Speak the Truth in Love

Thus goes the line from verse 15 in the little book of Ephesians, chapter 4, in the early church writings.  What does this mean?  It means that we ought to be able to share our honest feelings and ideas without fear of reproach, anger, or separation.  Where does this anger and fear originate?  With our fear of God when identifying with our attachments to bodies and forms. 

In the book, A Course in Miracles, chapter 29, “The Awakening”, it discusses the idea of “closing the gap” that exists between people.  We have a tendency in our relationships, especially among loved ones and organizations such as religious, political or various civic ones, to avoid ideas and suggestions that might shock others.  We believe we are caught in a trap, or “boxes” as said today.  Yet if someone offers an idea of possible change and it makes us a bit uncomfortable, we shun away.  We do like people who “think outside of the box” as long as they aren’t in or messing with our box!

If there is a God, if there is a Spirit within us which connects us to all others, then “speaking the truth in love” ideally ought to be encouraged and welcomed.  All things are changing on this plane of matter and bodies, only God and Spirit remain changeless in love.  “Now we see through a glass darkly, but then face to face.” (1 Cor. 13:12)  So what we offer to one another ought to be in a quality of love that if rejected, accepted, modified or whatever, we fear not but trust in this abiding Presence.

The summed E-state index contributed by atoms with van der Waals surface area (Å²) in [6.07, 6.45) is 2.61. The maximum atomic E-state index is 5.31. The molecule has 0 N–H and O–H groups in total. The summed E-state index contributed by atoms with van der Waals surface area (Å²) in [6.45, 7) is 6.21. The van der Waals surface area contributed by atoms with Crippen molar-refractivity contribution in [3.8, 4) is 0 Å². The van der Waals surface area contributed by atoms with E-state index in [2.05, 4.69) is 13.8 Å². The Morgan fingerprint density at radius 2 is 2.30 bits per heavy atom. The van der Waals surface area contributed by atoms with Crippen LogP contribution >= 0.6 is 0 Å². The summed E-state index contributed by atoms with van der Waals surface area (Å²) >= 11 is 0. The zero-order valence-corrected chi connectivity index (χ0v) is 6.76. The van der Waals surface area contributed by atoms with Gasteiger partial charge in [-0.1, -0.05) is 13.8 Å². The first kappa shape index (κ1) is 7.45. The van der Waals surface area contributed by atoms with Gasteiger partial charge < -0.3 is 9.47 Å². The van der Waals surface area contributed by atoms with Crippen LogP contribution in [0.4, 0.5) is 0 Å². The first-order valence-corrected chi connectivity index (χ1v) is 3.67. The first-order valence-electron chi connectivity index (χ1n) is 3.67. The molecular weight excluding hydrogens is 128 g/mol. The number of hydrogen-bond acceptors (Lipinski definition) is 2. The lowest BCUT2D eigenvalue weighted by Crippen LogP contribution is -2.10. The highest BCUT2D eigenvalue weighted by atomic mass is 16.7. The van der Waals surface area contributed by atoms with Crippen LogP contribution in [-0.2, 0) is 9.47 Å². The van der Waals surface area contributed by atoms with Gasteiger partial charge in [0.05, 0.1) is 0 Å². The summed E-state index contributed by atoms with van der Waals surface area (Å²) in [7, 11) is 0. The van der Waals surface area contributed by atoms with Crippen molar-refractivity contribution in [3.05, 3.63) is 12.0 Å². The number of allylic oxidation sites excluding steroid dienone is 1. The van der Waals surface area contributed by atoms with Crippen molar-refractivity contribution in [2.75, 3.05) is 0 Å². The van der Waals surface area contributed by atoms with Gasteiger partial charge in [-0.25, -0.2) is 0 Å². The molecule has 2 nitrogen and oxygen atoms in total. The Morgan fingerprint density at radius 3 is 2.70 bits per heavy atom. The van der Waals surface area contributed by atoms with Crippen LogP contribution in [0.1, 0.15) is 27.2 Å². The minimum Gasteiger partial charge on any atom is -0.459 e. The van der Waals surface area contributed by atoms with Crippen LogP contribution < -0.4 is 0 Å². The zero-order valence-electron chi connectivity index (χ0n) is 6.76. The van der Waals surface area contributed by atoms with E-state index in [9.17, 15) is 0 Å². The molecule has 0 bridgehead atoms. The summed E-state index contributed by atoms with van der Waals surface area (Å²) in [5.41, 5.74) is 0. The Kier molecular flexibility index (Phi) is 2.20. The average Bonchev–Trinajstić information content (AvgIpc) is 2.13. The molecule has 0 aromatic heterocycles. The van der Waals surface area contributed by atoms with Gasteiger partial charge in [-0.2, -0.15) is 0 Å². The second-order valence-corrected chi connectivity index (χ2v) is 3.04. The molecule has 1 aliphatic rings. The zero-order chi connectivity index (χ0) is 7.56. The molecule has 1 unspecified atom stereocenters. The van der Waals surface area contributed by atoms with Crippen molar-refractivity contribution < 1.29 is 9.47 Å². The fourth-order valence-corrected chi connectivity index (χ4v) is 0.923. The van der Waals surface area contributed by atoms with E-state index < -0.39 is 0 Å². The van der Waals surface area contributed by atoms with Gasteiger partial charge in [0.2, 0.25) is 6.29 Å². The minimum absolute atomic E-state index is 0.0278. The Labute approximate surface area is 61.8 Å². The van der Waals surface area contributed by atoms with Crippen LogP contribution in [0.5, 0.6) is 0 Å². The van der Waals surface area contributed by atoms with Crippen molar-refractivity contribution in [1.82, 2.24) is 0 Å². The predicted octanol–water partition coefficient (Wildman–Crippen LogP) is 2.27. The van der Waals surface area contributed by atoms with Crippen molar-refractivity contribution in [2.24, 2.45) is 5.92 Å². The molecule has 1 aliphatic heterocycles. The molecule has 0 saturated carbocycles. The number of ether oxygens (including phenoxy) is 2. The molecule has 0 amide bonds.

In marriage and people relationships (especially politics), it is hard to practice this.  We offer our ideas expecting to be rejected, upset, and alone for a period of time “in the gap” until through trinkets of gift or humor or time the gap closes again, bodies can meet, and then part again into separate worlds.  This is the way “good marriages” and groups coexist.  In the “awakening,” we learn to trust that accepted or rejected, modified or kept, we abide as One now and forever.  If rejected, our feelings might be hurt, egos damaged a short time, but we quickly learn to recover and let it go.  “Who can separate us from the love of God?” (Rom. 8:39)

Today, let us move a bit closer to “closing the gap” with our family, neighbors, churches and teachers.  Offer acts of kindness and compassion with words of suggestion, honesty, and even disagreement.  God is not to be feared!  You will be taken care of.  Ideas come and go, but love, genuine love, remains forever. 


About David Persons

Retired minister who still writes, speaks some, hikes less, and golfs.
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